An Original Exhibition Design by Peter Marino at the Domaine de Chantilly
In the wild Fall of 2020, the Domaine de Chantilly opened an original and joyful exhibition in their Château’s Grands Appartements. An exhibition where fine porcelain and eccentric modernity meet. On display through January 3, 2021, is the princely porcelain of Meissen and Chantilly. Markers of the decorative arts of the Age of Enlightenment. And while the fine porcelain and exquisite setting are more than enough reasons to love this exhibit. The fact that one of Lh’s favorite architects and top interior designers in the world, Peter Marino, beautifully executed the scenography, of course, makes us love it even more! So, scroll on and enjoy The Manufactory of Extravagance!
Porcelain in the 18th-Century
The rarity and exoticism of the shapes and decoration and the translucent quality and purity of its white color made porcelain among the most sought after objects during the first half of the 18th century. Thus, the greatest princes of Europe desired porcelain. In particular, two of them. Augustus the Strong, Elector of Saxony and King of Poland, and Louis-Henri de Bourbon, Prince of Condé and Prime Minister of King Louis XV. Both of whom put their fortune at the service of their passion, founding two of the most prestigious porcelain factories in Meissen and Chantilly.
“Chinese pagodas and magots, Japanese vases, animals of all kinds … the taste of the Enlightenment is exotic.”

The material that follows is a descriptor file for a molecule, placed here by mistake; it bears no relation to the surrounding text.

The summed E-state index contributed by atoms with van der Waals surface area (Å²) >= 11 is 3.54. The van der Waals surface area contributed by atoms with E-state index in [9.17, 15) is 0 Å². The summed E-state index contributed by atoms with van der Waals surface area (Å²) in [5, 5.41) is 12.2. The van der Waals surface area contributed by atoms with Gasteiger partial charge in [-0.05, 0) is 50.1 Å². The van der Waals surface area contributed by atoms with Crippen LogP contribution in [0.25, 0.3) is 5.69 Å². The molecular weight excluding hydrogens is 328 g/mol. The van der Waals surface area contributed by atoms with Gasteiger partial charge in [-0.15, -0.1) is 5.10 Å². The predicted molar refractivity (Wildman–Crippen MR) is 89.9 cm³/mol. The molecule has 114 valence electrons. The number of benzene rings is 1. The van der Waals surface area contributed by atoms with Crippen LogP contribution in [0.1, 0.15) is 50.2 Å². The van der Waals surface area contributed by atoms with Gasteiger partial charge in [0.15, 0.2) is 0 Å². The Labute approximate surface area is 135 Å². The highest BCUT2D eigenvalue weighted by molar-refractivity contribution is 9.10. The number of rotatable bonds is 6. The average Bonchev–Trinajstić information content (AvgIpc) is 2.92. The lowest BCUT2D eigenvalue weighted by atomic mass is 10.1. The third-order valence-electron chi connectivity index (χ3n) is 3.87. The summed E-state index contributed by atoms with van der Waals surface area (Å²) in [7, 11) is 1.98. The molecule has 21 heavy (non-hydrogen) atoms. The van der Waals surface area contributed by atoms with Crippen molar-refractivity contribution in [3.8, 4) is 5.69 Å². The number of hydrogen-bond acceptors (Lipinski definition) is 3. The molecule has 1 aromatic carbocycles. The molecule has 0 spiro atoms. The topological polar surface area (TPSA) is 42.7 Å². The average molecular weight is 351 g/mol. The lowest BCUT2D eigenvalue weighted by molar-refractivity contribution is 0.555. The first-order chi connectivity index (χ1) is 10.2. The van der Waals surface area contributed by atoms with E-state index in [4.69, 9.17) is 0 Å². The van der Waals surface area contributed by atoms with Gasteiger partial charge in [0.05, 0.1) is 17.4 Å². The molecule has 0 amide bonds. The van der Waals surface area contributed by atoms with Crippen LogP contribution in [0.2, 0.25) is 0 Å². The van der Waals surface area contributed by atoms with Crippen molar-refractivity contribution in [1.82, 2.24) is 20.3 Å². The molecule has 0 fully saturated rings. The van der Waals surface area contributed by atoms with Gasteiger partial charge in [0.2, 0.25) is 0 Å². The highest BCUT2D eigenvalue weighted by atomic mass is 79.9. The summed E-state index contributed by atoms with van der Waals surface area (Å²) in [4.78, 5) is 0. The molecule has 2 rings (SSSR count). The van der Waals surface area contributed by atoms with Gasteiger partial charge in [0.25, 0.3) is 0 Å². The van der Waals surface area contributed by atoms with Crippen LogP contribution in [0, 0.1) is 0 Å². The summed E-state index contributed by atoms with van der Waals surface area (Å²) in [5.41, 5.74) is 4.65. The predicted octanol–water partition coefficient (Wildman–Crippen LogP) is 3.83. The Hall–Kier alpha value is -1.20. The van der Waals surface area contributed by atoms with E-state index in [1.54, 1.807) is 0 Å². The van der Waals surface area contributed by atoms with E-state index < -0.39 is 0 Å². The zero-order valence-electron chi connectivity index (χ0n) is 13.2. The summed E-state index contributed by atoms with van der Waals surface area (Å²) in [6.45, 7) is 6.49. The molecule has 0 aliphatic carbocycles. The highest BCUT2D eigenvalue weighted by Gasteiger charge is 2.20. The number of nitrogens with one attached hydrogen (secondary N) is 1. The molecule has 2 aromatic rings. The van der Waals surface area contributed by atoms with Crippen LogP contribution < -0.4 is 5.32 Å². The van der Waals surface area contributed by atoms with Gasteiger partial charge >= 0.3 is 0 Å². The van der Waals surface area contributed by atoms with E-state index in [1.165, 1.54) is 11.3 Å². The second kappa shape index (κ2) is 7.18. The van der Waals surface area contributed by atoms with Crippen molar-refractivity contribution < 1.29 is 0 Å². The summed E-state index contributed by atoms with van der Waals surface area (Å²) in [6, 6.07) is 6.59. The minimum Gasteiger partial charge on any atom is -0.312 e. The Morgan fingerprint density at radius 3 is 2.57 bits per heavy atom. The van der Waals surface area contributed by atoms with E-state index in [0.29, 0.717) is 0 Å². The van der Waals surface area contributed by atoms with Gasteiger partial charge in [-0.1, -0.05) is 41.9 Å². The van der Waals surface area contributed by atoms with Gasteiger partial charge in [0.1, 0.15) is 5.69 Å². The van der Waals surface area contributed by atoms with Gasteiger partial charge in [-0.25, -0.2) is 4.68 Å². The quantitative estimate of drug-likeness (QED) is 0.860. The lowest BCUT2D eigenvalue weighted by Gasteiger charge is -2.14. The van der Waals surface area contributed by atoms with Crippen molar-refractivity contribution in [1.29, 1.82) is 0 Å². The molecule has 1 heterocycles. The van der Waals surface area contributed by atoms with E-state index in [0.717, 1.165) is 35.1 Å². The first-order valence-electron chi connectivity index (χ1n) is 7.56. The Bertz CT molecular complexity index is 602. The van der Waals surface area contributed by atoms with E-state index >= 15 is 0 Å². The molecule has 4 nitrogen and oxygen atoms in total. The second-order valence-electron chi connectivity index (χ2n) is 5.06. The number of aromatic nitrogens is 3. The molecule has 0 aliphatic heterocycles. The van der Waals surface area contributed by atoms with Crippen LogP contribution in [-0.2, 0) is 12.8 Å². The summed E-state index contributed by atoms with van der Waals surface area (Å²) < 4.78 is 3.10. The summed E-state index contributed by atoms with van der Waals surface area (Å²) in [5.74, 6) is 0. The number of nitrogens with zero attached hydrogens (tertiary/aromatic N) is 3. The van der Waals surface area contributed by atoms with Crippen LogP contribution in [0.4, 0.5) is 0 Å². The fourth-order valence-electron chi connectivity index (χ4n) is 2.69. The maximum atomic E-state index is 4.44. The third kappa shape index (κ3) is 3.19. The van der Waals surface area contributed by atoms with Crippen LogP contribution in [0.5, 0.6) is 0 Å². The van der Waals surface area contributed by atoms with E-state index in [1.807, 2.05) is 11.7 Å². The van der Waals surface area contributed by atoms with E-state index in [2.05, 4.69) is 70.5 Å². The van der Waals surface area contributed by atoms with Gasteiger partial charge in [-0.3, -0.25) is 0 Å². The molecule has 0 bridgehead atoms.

The aesthetic developed at Meissen and Chantilly resolutely pointed towards the Far East. Thus, it was these manufacturers who played a prominent role in the development of Chinoiserie in decorative arts.
The Exhibition Design
The Château of Chantilly is home to the stunning Grands Apartments of the Prince of Condé. It is in these rococo rooms, with their white and gold wall paneling that the porcelain of Chantilly and Meissen are on display, set on high-quality period furniture, like in the Prince’s time. A setting that invites visitors to discover the objects in their original context.
For the exhibition’s designer, Peter Marino, this project had far more impact than just designing a showcase for fine porcelain. Peter is known for his cultural projects including his design of the permanent installations of the Zwinger Royal Porcelain Collection at Staatliche Kunstsammlungen Dresden. He is also a long-time passionate collector of porcelain and ceramics. As such, the New York-based architect put to work his creative talent in service of this exhibition and designed an extravagant setting inspired by display methods of the period.
Visitors to the show can expect choice pieces from the Louvre, Musée des Arts Décoratifs, and the Zwinger Royal Porcelain Collection, as well as from a series of private collections.
Curation of The Manufactory of Extravagance is by Mathieu Deldicque, the Conservateur du Patrimoine at the Musée Conde. This exhibition is a fantastic collaboration between Mathieu Deldicque and Pete Marino. The end result, a delightfully surprising, and wonderful display!
Words by Ines Vidal
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